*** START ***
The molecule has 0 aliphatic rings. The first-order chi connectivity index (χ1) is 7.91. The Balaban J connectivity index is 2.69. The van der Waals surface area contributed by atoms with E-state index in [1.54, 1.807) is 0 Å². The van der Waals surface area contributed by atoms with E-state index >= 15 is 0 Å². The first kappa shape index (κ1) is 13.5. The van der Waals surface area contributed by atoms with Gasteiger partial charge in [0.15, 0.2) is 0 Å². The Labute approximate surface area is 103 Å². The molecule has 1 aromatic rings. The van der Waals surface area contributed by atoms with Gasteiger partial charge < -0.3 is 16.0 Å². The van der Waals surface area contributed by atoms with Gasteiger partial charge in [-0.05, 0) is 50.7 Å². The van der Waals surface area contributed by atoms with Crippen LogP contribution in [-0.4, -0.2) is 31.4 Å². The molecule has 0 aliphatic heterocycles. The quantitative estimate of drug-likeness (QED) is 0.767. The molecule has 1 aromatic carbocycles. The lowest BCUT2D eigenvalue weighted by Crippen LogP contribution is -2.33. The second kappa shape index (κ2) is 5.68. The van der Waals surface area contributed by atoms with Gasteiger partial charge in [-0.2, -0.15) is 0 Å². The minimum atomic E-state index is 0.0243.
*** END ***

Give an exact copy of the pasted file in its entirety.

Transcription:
The molecule has 0 aliphatic rings. The first-order chi connectivity index (χ1) is 7.91. The Balaban J connectivity index is 2.69. The van der Waals surface area contributed by atoms with E-state index in [1.54, 1.807) is 0 Å². The van der Waals surface area contributed by atoms with E-state index >= 15 is 0 Å². The first kappa shape index (κ1) is 13.5. The van der Waals surface area contributed by atoms with Gasteiger partial charge in [0.15, 0.2) is 0 Å². The Labute approximate surface area is 103 Å². The molecule has 1 aromatic rings. The van der Waals surface area contributed by atoms with Gasteiger partial charge < -0.3 is 16.0 Å². The van der Waals surface area contributed by atoms with Gasteiger partial charge in [-0.05, 0) is 50.7 Å². The van der Waals surface area contributed by atoms with Crippen LogP contribution in [-0.4, -0.2) is 31.4 Å². The molecule has 0 aliphatic heterocycles. The quantitative estimate of drug-likeness (QED) is 0.767. The molecule has 1 aromatic carbocycles. The lowest BCUT2D eigenvalue weighted by Crippen LogP contribution is -2.33. The second kappa shape index (κ2) is 5.68. The van der Waals surface area contributed by atoms with Gasteiger partial charge in [-0.2, -0.15) is 0 Å². The minimum atomic E-state index is 0.0243.